“I’ve already suggested [to higher officials] multiple times that those with mild or no symptoms should just be quarantined at home,” she said, adding that current efforts to control the virus were more about politics. “But who has listened to me?” Some Chinese internet users, however, called her “wrong” and “dangerous”. On Saturday, Shanghai Pudong CDC said it was investigating the caller’s complaint. It also issued an internal notice, telling staff who answer the hotline to speak with one voice.

On the same day, Sun Chunlan, a Chinese vice-premier, stressed “unswerving adherence to the dynamic zero-Covid approach” on an official visit to Shanghai, according to Xinhua. Less than 24 hours later, the Chinese military dispatched more than 2,000 medics to Shanghai to support efforts to curb the spread of the virus.

‘Not sustainable’

Jin Dong-yan, a professor at Hong Kong University’s school of biomedical sciences, said it would be weeks before the virus could be under control. “Even if they can achieve zero Covid with exceedingly high cost, another accident might cause another major surge … Living with the virus is the only viable option,” he said.

A large part of “living with the virus” is to do with an effective vaccine. Officials have begun talking openly in recent months about mRNA vaccines, an indication that the authorities may have been thinking about adopting vaccines other than the Chinese-made Sinopharm and Sinovac. Dr Zhong Nanshan, the country’s top respiratory expert, said in December that China should learn about the good things in other countries, such as mRNA vaccines. The Shanghai government also said in an official document last week that it supported importing vaccines and Covid treatment drugs.

“Deploying rapid antigen tests [RAT] and approval of mRNA vaccines are both doable as they have ample data for [the authorities] to approve mRNA vaccine as well as adequate capacity to mass manufacture RAT,” Chen said, adding that both low vaccination rates among older adults and the vaccine technology being used in China were “worrisome”.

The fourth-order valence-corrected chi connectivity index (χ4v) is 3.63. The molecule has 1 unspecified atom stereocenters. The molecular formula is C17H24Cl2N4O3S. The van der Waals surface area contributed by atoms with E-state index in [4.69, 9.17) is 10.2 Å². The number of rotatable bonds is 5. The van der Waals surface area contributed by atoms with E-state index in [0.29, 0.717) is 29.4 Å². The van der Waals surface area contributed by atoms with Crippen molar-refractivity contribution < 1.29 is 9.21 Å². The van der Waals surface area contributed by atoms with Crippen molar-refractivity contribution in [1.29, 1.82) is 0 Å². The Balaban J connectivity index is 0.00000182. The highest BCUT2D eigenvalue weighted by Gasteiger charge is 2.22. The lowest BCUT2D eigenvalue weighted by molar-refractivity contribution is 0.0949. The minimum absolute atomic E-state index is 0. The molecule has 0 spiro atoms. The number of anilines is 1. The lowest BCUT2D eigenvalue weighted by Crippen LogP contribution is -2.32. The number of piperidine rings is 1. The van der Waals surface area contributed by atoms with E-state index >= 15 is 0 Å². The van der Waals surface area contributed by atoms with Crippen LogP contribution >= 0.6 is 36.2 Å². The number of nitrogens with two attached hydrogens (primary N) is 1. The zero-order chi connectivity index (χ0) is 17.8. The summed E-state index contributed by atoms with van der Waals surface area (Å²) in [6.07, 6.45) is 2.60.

“The remaining time window is fast shrinking,” he said. “It is so important for other regions in China to learn and ramp up vaccination before the local surge begins.”

A man stands behind the fence in the compound under quarantine in Puxi.

For Jia, the idea of living with the virus seems remote. She just hopes her father will be sent to his cancer hospital as soon as possible. “His pain has alleviated as a result of bigger doses of painkillers in the last couple of days, but this is not a sustainable solution. He needs to see the doctor,” she said.

Since Jia revealed her father’s ordeal online last week, she said she had been receiving attention from the media. Perhaps because of the pressure, her local district authorities had called her to say they could send her father to the hospital.

“They had one requirement though,” she said. “They wanted me to take down my social media posts first. I refused. They did not manage to send my father to the cancer hospital in the end, because they are only a district-level authority, and they were unable to persuade a municipal-level institution after all.”